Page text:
Loudoun County School Board Members Are Fighting Against Transparency

Stephanie Lundquist-Arora | March 21, 2024

(Washington Examiner) — Last week, the Loudoun County, Virginia, School Board voted against transparency when members decided to turn off the cameras during public comment. The decision was made along party lines, with the six Democratic-endorsed members voting to turn off the cameras, and the three Republican-endorsed and independent members voting in favor of transparency.

Many Loudoun County parents are speculating that this decision was based on the desire to silence debate. The chairwoman of the Loudoun County School Board, Malinda Mansfield, tried to justify the decision by claiming that the inability to control what members of the public wear and the signs they carry meant that they “could have all sorts of things that we could get in trouble with [the Federal Communications Commission] on.”

When a reporter asked if the FCC had contacted the school district in the last few years, there was no response. Parents in Loudoun County argue that what the board members are actually worried about is the presentation of signs with messages inconvenient to the board’s leftist initiatives, such as those objecting to bathroom use based on gender identity, or others pointing out students’ shockingly low proficiency in reading and math, and another that reads “Stop Funding DEI.”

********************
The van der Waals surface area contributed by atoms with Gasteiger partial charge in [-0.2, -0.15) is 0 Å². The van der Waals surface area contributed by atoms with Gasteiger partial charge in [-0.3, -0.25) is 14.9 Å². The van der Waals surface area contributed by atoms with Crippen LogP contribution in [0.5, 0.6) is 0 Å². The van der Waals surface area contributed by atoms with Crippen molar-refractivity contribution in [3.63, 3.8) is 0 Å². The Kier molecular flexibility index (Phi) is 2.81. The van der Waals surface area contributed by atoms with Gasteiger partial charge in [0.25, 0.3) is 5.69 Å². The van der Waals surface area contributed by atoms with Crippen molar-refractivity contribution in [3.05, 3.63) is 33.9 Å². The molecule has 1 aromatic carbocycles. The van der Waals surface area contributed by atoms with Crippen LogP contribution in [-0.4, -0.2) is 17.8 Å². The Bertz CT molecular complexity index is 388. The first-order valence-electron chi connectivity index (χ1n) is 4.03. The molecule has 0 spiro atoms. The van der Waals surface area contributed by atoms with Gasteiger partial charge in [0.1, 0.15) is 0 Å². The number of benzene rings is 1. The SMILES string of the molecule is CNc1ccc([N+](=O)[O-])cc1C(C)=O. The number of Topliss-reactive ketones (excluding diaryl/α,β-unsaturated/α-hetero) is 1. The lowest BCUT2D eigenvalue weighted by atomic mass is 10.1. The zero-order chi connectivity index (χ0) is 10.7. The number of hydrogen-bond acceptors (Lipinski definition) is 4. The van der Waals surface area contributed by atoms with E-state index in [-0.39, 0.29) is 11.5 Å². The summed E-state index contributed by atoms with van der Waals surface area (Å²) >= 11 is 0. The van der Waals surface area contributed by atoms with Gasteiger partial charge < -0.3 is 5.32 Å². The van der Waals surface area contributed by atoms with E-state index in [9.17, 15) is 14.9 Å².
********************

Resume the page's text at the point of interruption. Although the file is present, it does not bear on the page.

Loudoun County School Board member Sumera Rashid suggested that turning off the cameras during public comment was to avoid drama and for safety reasons.

“I’m trying to avoid a Jerry Springer show type of episode,” she said. “So, for that reason, I can’t support that the camera be on the speaker, but mainly it’s the safety issue.”

Rashid’s comment is particularly ironic given that the motion to turn off the cameras came following parents’ attendance at the Feb. 27, 2024 meeting to object to males being in female bathrooms. According to Rashid, it seems the real safety issue is video cameras showing parents speaking — and not the sexual assaults that have occurred and are likely to happen again in their children’s school bathrooms under the district policy.

Another school board member, April Chandler, argued that turning on the cameras during public comment “invites and undermines the work of the school board and the transparency of the school board.” Clearly, someone needs to explain to her what transparency means and remind her that she works for her constituents.